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Q&A with Meghan Wilson, CCS dietician and head of composting program

Meghan Wilson, CCS dietician and head of composting program

What can you tell me about the composting program? 

We have 15 schools and 17 kitchens because, you know, there’s three cafeterias in the high school. So they come once a week and just pick up our compost and then typically they give compost dirt back to their clients. We haven’t figured out exactly what we’re going to do with that if we’re going to donate it to the school garden or anything like that.

How long has it taken to implement?

Mid-semester last year, I had applied for a grant through the Indiana Department of Environmental Management. They do a community recycling grant every year. I applied for that and got $15,000 to apply for the composting program. So over the summer, we just interviewed different composting companies and decided to go with a company called Earth Mama and they come to every single school in our district, well, every kitchen. 

Why was it implemented and what gave you the idea to apply for the grant?

There have been students here at CHS who have been pushing for it and before COVID, we had started at main cafeteria and it was just a really good program, super easy for our staff to participate in. It’s just a nice way to help with recycling and the earth and environment.

What are some other steps Carmel’s taken to be more eco-friendly in the dietitian aspect of it?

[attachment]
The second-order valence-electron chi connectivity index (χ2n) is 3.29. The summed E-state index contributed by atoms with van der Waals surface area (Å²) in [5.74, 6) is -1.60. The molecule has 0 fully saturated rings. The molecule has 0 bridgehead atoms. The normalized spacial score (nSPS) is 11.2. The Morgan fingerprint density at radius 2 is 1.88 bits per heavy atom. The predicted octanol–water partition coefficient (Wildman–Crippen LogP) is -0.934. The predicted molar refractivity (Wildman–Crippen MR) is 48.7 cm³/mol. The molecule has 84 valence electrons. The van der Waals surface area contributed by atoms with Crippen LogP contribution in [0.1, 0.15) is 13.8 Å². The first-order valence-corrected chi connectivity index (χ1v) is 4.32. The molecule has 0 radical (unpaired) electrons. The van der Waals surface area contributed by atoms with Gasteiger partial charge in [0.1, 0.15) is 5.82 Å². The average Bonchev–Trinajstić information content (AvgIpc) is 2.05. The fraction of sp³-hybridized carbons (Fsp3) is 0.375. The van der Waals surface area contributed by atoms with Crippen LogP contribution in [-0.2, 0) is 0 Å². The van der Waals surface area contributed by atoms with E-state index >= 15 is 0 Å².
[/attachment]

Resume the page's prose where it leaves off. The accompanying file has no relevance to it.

So in most of our schools, we do real silverware. So we don’t use plastic silverware, which is a lot less waste. And then we have the school garden at Carmel Middle School. We don’t do as much with that anymore, just because the amount that comes out of the garden, the volume is just not going to be enough to serve an entire school. But, yeah the silverware and then the composting are probably our biggest ones.

How does the process work exactly?

The company we work with, Earth Mama, gives us just five gallon buckets and liners; they’re just compostable liners, and then when our kitchen staff is doing prep for lunch or breakfast, any excess food scraps, they just throw right into those buckets with the liners and then they just pick them up every week.

What has been the short term impact of the composting program?

The short term impact so far is just less waste. Custodians aren’t having to take out as much trash, it’s not as heavy. Right now they’re doing watermelons and cantaloupes and things that are in season, so just not having those big rinds in the trash cans has been helpful for our staff and for custodians dealing with trash.

What do you expect the long term impact to be of this program?

I’m hoping that it just creates awareness. Maybe even our staff can start composting at home and just kind of think it’s more environmentally friendly. Eventually, big picture, I would like to move it to the student side of the cafeteria. It’s just going to take a lot of training and a lot more prep, so we’re not there yet. That is the long-term goal, to have the entire school participating.

Anything else you’d like to add that I haven’t asked?

We’re still very early because we just started this year. We’re excited to keep it going and see if we can apply for more grants in the future or if it’s something that can just be rolled into our program costs, eventually. 

Susan Bagios, CCS food service worker, collects watermelon rinds to compost. Wilson said all 17 kitchens in the district will be composting the kitchen food scraps and working with Earth Mama Compost for collection services. (Submitted Photo: Meghan Wilson)
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